For Your Consideration: ‘Zero Dark Thirty’ is a bad movie

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It’s got nothing to do with the torture sequences, or the absence of any real contemplation of the moral/ethical consequences of using inhumane tactics to halt other acts of inhumanity.

Which you’d think would be a thematic pillar in a movie describing America’s aggressive response to the 9/11 attacks. And you could do that in the context of a juicy action film, assuming you create characters strong enough to animate the moral struggle taking place around them.

But “Zero Dark Zero”  has no characters. It has people, to be sure — humanoids walking and talking, arguing and making up and sometimes getting blown up real good. Some of them even have names. But who ARE they? Where do they come from? What drove them to this point in their lives? What do they stand to gain or lose?

“Zero Dark Thirty” doesn’t go there. To wit:

Maya: So she’s strong, stubborn and kind of fearless. She can sit in on torture sessions all day long with the same emotionally detached chilliness in her eyes. She doesn’t seem to have any longstanding friendships or romantic connections. (doesn’t the movie hint that she’s a virgin?)  But where’s she from? What made her this way? What accounts for her blazing determination to off Osama Bin Laden? Why does she weep when she succeeds? “ZDT” never says. In the context of the film Maya exists, period. Like an Orc, only way prettier.

Dan: A torture expert. Seems most comfortable doing the good cop thing, but has no problem being a really terrifying hard-ass. It seems to wear on him — he opts to head back to CIA hq rather than re-up for torture duty. But if his conscience bothers him at all, we never hear about it. As per Maya he comes minus a past, emotional present or dreamed-of future. I wanted to care about him, but had no opportunity to empathize with him. His character has all the emotional depth of  his pet monkeys. Whose deaths (at the hands of evil-doers) occur off-screen and pop up as a kind of narrative after-thought.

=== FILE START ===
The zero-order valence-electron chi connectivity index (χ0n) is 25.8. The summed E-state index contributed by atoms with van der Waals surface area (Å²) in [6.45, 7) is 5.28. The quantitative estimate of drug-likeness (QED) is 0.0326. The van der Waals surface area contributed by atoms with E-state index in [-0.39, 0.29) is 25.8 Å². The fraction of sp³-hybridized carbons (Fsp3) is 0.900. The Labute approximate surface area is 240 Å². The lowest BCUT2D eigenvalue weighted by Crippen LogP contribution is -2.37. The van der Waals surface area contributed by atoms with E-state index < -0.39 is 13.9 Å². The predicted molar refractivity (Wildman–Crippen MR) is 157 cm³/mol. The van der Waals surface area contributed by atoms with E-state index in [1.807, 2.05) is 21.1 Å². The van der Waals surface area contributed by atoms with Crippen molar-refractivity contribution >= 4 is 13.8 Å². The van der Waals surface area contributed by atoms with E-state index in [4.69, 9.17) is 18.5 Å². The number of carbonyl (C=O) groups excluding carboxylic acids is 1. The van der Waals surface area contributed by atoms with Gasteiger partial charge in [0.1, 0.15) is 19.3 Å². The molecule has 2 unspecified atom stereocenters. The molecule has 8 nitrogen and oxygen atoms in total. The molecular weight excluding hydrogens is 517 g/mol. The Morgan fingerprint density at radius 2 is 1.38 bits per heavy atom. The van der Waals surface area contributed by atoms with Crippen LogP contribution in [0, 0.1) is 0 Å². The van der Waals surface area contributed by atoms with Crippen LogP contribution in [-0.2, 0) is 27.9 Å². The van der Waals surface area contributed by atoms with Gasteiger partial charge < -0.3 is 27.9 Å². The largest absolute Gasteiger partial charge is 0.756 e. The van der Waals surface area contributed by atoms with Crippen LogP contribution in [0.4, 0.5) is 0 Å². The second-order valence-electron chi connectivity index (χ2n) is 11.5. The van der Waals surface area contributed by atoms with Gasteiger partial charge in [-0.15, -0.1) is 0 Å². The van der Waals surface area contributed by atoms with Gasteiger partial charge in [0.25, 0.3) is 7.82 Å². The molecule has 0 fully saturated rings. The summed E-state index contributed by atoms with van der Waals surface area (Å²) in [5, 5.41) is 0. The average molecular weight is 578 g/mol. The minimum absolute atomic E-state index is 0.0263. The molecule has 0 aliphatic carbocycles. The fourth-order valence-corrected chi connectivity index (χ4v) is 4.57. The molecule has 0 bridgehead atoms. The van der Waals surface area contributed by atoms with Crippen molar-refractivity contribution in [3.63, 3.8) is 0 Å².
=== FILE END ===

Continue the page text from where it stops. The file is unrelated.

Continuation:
Joseph Bradley: He’s a starchy military guy charged with the near-impossible task of leading the manhunt for bin Laden. He gets shit from his superiors and passes it on to his charges. And that’s it. The most fascinating thing about him is the meta-fact that he’s played by Kyle Chandler, who played the emotionally complex Coach Taylor on “Friday Night Lights.”

 The guy James Gandolfini plays: . . .is fun to watch mostly because it’s always a treat to see Gandolfini weave his own charm and complexity into a character. But how deep can anyone get with a character who is known only as: CIA Director?

So okay. “ZDT” does its action sequences really well — the climactic visit to OBL’s neat warren there in Pakistan really kicks ass. When she learns how wildly successful the raid is — and sees the blasted-to-hell remains of her quarry — Maya stands alone and lets a droplet of emotion slide down her cheek. If we had any idea what was going on in her head we might have felt something, too.

 

 

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